Published: July 17th 2012July 17th 2012
This entry is a bit bittersweet for me as it will be my last one, and I am fighting the urge to be sentimental. Tonight I am DC bound, but not before relating a bit of my travels in Argentina.
The difference between Bolivia and Argentina wasn't immediately apparent to me - the chaos of Bolivia seemed to spill over the border, and I was relieved when I finally got on a bus heading further south to Salta. A few hours into the trip, however, everything began to look familiar - actual highways, no garbage on the side of the road, livestock confined to their fields. I could have been back in Montana it all felt so familiar.
As a treat to myself, I booked a night at a real live rancho called "Sayta" about an hour outside of the city. Enrique, the owner, met us with full gaucho regalia. Though I was nervous to get on a horse again after my experience in Ecuador, I was determined to get it right this time. Our gaucho guide was fantastic, and actually bothered to show us how to trot and canter properly, making it clear that we only had to
do what we were comfortable with (all the while asking me the traditional gamut of questions - do I have a boyfriend, how many babies do I want, and then laying out his argument as to why I should move to Argentina with my imaginary family - all and all he was quite convincing). In the afternoon we had a massive "asado" lunch with about 10 kinds of salads, three kinds of meat, and more wine than I care to recall. Enrique sat at the head of the table, asking all sorts of personal questions, and peppering his speech with the few swear words he knew in English. At the end of lunch, bouyed by several glasses of wine, I hopped back in the saddle and was basically feeling like an honest to god gaucha. There must be some kind of rule about drinking and riding, but fortunately you don't need a license to ride a horse.
My next stop was Cafayate, one of the wine districts of Argentina (second to Mendoza, which I did not have time to visit). The surrounding countryside was a riot of color - the hills were positively prismatic and accented by incredible rock
formations. At this point in the journey it takes a lot for me to sit up and actively look out the window of a bus, and this was definitely one of those times. I fit in as many bodegas as possible during my 2 days, in total about 7 places (all of which give really generous tastings). For those of you who know my interests, this basically amounts to a little slice of heaven. My favorite bodega was called El Porvenir de los Andes - a place I had to visit three times before getting the visiting hours right, but well worth the effort and the 45 peso fee.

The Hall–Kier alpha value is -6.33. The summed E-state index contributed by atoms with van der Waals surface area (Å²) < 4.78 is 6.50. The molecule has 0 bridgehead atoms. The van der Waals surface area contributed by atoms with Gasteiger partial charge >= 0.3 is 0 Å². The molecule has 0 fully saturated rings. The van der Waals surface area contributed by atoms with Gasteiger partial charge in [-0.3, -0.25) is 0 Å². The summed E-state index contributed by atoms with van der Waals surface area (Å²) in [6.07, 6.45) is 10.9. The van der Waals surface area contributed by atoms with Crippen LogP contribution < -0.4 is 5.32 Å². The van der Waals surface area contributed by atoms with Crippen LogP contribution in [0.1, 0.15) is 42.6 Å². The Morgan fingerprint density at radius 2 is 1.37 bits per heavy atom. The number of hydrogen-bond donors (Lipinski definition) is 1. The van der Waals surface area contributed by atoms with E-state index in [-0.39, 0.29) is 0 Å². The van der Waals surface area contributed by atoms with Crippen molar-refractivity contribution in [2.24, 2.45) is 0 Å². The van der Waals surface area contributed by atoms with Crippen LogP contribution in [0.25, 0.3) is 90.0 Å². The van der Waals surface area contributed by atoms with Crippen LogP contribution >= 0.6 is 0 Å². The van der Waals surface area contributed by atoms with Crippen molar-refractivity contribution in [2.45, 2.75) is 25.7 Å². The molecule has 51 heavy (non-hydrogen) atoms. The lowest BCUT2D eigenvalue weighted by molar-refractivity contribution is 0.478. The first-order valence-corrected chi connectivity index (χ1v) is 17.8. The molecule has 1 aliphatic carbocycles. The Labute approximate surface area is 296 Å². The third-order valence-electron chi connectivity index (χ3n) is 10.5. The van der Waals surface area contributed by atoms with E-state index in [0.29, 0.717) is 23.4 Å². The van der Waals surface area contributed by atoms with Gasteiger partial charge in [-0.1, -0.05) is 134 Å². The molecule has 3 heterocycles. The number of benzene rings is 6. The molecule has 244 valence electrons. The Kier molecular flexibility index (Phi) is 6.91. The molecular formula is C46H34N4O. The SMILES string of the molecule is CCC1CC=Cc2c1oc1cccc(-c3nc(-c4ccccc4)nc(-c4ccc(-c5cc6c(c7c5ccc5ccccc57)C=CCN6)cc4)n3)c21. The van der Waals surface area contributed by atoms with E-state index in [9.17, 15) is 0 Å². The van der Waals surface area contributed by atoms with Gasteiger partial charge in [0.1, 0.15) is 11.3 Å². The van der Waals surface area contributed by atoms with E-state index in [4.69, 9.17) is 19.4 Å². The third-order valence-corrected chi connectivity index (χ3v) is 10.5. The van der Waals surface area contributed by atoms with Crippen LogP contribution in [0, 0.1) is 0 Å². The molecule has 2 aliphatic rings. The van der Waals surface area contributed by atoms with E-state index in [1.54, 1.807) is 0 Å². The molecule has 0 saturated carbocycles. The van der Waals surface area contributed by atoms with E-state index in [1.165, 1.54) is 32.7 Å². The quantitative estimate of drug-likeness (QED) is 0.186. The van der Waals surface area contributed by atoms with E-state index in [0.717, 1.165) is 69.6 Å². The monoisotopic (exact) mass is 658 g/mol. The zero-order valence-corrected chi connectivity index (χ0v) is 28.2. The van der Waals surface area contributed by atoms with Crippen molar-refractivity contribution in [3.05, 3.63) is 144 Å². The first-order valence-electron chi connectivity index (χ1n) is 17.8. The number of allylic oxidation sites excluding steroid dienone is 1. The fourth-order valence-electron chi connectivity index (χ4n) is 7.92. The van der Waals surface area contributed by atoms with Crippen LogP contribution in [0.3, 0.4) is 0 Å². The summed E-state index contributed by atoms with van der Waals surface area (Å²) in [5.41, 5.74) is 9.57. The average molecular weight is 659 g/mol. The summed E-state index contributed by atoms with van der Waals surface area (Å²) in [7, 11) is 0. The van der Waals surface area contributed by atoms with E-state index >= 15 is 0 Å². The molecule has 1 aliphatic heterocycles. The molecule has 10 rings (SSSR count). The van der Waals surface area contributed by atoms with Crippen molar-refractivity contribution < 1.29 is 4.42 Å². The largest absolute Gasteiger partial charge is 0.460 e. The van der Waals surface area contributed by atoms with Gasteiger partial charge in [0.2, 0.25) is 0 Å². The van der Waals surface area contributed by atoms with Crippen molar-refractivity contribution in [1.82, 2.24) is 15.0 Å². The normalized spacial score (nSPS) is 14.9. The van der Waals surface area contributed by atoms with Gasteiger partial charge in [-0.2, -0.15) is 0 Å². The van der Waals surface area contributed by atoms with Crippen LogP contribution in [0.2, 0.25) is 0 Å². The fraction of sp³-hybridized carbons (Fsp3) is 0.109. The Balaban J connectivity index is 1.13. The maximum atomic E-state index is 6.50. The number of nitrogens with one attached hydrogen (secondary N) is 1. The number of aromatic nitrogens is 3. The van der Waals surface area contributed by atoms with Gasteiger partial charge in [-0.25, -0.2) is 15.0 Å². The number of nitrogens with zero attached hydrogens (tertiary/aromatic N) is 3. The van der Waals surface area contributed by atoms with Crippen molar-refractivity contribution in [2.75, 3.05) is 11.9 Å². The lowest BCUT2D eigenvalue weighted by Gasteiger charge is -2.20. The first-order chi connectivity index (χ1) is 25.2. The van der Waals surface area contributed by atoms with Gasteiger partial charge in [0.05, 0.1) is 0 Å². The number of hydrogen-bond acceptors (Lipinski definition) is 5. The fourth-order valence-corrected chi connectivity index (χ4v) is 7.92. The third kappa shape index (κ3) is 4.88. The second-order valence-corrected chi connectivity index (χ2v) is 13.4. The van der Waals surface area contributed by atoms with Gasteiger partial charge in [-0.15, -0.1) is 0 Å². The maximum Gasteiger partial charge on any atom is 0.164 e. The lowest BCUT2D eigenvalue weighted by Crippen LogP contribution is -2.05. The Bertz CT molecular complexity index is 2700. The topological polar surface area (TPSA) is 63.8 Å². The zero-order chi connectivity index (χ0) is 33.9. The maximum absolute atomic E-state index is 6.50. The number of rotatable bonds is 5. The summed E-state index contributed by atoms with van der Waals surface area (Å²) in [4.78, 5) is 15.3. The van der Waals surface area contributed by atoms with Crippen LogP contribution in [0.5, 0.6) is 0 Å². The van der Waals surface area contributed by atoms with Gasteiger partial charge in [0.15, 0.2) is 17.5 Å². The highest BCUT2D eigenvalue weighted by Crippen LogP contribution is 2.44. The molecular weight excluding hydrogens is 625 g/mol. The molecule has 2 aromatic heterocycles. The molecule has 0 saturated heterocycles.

My final stop is obviously Buenos Aires, and I am ready to start looking for an apartment in San Telmo. My first impressions are somewhere between Paris and New York, the old and the new, but definitely a thing of its own (not the "real" Argentina as almost everyone outside the city will tell you, despite the fact that a full third of the country's population lives here). There are enough cafes and smart restaurants to last a lifetime, and the abundance of antique stores would entice even the most hardened minimalist to pick up a chandelier or two. The big Sunday antiques market was particularly impressive for both the wares and the characters involved - a delightful mix of hippies, hawkers, and artists, and at least two guys dressed like Jack Sparrow.
I think what I love most about BA, and San Telmo in particular is the sense of stepping backward in time. Everyone seems to understand that it is 2012, but are willfully holding back, staying put inside a buble of nostalgia and romance clearly belonging to another era. The buildings reflect a kind of tattered beauty, like an aging madam who still "puts on her face" every morning without fail. I imagine that the cafes look much the same as they did 60 years ago with their chalkboard menus, solid wood bars, and crowded, clinking, chattering interiors. It's a rather delightful feeling to wander around this atmosphere, pretending to belong to a different world, a different time, if only for the afternoon.
And since I only have a few hours before my plane takes off, I'm going to go soak up as much of this magical atmosphere as possible. My sincere thanks for reading my ramblings over the last three months. It's hard to believe that time can pass so quickly, but I am thankful for every moment of it :)